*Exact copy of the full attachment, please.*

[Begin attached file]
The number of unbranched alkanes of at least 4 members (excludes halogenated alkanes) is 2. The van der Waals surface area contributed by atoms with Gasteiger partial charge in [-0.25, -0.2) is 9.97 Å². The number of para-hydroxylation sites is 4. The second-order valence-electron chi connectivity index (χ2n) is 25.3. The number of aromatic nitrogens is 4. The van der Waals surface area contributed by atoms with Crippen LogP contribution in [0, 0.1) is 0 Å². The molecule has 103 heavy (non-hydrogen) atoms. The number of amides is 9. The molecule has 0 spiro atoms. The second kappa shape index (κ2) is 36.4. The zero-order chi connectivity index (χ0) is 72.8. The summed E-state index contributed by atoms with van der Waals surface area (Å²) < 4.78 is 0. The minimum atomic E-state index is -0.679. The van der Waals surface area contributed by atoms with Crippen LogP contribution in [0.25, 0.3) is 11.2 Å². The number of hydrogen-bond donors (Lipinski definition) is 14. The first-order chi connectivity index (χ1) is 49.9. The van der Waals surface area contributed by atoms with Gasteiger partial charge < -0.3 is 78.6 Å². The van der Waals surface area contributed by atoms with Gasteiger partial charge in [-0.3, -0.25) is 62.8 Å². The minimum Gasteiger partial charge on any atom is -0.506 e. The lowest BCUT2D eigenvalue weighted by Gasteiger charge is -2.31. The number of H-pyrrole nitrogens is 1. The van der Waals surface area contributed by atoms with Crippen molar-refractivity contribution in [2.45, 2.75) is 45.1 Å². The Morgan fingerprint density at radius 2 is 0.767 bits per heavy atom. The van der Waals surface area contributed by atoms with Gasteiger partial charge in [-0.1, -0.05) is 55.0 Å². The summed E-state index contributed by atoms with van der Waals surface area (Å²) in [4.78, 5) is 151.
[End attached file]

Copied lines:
The number of unbranched alkanes of at least 4 members (excludes halogenated alkanes) is 2. The van der Waals surface area contributed by atoms with Gasteiger partial charge in [-0.25, -0.2) is 9.97 Å². The number of para-hydroxylation sites is 4. The second-order valence-electron chi connectivity index (χ2n) is 25.3. The number of aromatic nitrogens is 4. The van der Waals surface area contributed by atoms with Crippen LogP contribution in [0, 0.1) is 0 Å². The molecule has 103 heavy (non-hydrogen) atoms. The number of amides is 9. The molecule has 0 spiro atoms. The second kappa shape index (κ2) is 36.4. The zero-order chi connectivity index (χ0) is 72.8. The summed E-state index contributed by atoms with van der Waals surface area (Å²) < 4.78 is 0. The minimum atomic E-state index is -0.679. The van der Waals surface area contributed by atoms with Crippen LogP contribution in [0.25, 0.3) is 11.2 Å². The number of hydrogen-bond donors (Lipinski definition) is 14. The first-order chi connectivity index (χ1) is 49.9. The van der Waals surface area contributed by atoms with Gasteiger partial charge < -0.3 is 78.6 Å². The van der Waals surface area contributed by atoms with Gasteiger partial charge in [-0.3, -0.25) is 62.8 Å². The minimum Gasteiger partial charge on any atom is -0.506 e. The lowest BCUT2D eigenvalue weighted by Gasteiger charge is -2.31. The number of H-pyrrole nitrogens is 1. The van der Waals surface area contributed by atoms with Crippen molar-refractivity contribution in [2.45, 2.75) is 45.1 Å². The Morgan fingerprint density at radius 2 is 0.767 bits per heavy atom. The van der Waals surface area contributed by atoms with Gasteiger partial charge in [-0.1, -0.05) is 55.0 Å². The summed E-state index contributed by atoms with van der Waals surface area (Å²) in [4.78, 5) is 151.